• The Time to Prevent Suicide is Always Now
    I will reach out for help...

    We hear about suicide prevention awareness every September, the month designated to bring national attention to this issue. At Defense Centers of Excellence for Psychological Health and Traumatic Brain Injury (DCoE), and many agencies, private organizations and nonprofit groups, every day is an opportunity to reach at-risk individuals through advocacy, crisis intervention and targeted resources.

    I recently asked Dr. Colanda Cato, DCoE clinical psychologist, about her presentation to CrisisLink, a Washington, D.C.-based crisis and suicide prevention organization that provides a national 24/7 crisis hotline. At their “2011 Fall Forum: United in Hope,” Cato talked to CrisisLink counselors, staff and board members about military suicides, connecting with the people who answer those calls to the hotline from service members and veterans.

  • Annual Trauma Spectrum Conference Day Two: Pain Management, Decision Making

    The second day of the fourth annual Trauma Spectrum Conference at the National Institutes of Health (NIH) in Bethesda, Md., Dec. 8-9, hosted by Defense Centers of Excellence for Psychological Health and Traumatic Brain Injury (DCoE), NIH and the Department of Veterans Affairs highlighted psychological health, including new ways to market clinical studies, battlefield psychological assistance, pain management and how a provider and patient can work together to reach a mutual decision on a diagnosis.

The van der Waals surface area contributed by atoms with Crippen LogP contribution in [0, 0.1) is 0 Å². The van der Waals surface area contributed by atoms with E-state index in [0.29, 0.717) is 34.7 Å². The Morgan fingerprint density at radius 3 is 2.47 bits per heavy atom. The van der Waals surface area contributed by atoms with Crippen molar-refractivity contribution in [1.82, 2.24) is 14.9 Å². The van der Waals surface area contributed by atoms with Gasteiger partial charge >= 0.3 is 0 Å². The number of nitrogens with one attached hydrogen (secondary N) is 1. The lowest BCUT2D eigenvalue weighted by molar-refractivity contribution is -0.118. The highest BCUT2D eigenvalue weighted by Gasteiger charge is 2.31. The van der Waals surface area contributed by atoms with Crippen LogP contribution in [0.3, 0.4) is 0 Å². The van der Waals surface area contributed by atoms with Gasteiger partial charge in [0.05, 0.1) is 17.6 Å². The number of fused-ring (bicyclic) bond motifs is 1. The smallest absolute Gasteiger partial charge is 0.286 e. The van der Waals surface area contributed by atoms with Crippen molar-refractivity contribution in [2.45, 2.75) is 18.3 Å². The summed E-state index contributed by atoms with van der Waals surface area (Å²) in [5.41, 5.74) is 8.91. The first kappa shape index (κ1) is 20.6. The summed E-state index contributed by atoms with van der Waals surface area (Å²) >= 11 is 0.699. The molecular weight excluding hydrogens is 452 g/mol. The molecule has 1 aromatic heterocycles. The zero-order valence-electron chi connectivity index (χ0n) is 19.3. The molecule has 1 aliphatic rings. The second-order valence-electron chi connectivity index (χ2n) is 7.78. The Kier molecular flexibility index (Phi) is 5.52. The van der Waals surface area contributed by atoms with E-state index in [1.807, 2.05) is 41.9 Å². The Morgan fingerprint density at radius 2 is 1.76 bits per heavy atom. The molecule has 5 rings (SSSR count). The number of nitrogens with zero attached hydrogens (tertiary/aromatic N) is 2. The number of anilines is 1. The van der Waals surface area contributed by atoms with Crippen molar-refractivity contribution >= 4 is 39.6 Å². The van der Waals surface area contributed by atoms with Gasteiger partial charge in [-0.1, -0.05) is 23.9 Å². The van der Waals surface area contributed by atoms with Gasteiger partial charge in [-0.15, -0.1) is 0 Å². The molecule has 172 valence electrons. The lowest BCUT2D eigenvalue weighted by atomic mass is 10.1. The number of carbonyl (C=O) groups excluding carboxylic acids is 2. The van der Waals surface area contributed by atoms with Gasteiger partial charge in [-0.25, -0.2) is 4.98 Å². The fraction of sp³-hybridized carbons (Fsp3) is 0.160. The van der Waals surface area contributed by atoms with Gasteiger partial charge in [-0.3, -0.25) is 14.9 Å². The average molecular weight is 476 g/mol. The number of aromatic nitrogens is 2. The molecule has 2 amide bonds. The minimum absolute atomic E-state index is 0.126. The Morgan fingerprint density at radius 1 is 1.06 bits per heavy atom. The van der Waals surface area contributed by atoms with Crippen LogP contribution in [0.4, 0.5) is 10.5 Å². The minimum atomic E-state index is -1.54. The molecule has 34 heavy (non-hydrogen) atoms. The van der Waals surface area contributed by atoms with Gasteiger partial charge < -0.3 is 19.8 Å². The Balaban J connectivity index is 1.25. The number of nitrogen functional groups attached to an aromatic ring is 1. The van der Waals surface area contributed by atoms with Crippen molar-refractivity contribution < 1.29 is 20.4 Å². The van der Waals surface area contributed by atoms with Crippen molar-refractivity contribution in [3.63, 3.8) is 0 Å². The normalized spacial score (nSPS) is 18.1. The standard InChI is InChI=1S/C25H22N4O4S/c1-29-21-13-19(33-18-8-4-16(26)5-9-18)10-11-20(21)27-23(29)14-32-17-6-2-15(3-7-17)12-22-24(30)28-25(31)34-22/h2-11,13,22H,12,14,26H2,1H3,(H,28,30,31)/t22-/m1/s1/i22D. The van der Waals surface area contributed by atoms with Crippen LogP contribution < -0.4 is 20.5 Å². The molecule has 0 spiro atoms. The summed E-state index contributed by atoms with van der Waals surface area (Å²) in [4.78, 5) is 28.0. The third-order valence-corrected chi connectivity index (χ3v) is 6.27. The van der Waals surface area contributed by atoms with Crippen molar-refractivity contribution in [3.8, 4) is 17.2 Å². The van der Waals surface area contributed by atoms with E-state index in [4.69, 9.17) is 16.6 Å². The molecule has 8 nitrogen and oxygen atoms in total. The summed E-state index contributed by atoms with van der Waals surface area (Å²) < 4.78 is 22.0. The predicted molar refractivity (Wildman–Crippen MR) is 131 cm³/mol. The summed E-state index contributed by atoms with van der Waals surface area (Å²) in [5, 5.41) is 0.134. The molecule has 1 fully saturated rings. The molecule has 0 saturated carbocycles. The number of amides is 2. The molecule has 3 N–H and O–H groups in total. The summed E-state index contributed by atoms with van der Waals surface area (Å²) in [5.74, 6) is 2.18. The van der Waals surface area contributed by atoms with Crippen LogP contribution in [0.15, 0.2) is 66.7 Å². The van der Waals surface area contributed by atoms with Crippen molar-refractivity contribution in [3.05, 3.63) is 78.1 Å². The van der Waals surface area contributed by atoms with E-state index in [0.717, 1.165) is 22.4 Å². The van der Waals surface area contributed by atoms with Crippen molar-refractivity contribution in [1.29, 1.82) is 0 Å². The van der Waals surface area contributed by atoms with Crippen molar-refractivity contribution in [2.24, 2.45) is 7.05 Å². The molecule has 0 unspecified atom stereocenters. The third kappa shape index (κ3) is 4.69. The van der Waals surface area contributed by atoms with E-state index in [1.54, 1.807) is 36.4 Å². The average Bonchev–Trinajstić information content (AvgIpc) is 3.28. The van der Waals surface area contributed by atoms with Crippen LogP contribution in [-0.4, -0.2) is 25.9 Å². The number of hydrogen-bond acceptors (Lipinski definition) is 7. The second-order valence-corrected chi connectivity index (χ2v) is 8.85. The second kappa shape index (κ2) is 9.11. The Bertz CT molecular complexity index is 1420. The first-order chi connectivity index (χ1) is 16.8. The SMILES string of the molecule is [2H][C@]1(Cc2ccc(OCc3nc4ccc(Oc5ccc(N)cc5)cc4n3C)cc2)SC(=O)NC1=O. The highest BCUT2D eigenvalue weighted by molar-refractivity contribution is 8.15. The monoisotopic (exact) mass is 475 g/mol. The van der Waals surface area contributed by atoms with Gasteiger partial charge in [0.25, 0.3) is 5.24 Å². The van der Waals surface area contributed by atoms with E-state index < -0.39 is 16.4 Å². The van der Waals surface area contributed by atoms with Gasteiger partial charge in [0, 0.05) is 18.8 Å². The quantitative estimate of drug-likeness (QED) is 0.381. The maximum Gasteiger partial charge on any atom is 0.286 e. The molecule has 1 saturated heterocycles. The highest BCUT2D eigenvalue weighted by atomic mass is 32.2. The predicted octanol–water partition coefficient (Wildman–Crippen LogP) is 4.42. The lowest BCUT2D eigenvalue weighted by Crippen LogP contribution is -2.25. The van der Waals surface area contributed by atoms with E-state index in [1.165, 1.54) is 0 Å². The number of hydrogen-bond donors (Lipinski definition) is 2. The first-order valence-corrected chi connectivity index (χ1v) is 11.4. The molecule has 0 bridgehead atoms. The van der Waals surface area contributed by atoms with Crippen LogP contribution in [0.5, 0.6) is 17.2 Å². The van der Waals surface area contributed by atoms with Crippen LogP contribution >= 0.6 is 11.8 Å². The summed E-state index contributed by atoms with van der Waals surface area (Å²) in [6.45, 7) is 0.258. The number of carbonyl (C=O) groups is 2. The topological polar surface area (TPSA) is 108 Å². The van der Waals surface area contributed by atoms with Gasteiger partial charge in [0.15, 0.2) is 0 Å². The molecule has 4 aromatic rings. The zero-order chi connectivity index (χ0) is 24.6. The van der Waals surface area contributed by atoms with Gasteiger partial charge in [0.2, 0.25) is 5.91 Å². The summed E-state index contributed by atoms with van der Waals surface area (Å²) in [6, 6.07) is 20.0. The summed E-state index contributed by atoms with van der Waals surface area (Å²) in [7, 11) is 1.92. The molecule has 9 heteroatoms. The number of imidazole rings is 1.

• Annual Trauma Spectrum Conference Day One: TBI, Technology, Sleep Discussed

    Defense Centers of Excellence for Psychological Health and Traumatic Brain Injury (DCoE) hosted the fourth annual Trauma Spectrum Conference at the National Institutes of Health (NIH) in Bethesda, Md., Dec. 8-9. The conference brought together top minds from DCoE, NIH, Department of Veterans Affairs (VA), health care providers and military health care advocates to discuss a key issue: how to bridge the gap between clinical research and military systems of care for psychological health and traumatic brain injury (TBI).

    “This is an important conference because we have a lot of creative people out in the world doing excellent work,” said Navy Capt. Paul S. Hammer, DCoE director, who gave opening remarks. He stressed the need to provide greater care to wounded warriors by translating information from the research world into clinical reality, and reminded the audience of the importance of keeping the patient at the center of what they do every day.

  • Got Holiday Stress? Here’s How to Prevent and Cope
    Army Maj. Todd Yosick

    The holidays are a special time for most of us, but can also be challenging because of the multiple demands and stressors of the season. It provides all of us a time to recharge and reflect on the events of the year, while preparing for what the new year will bring.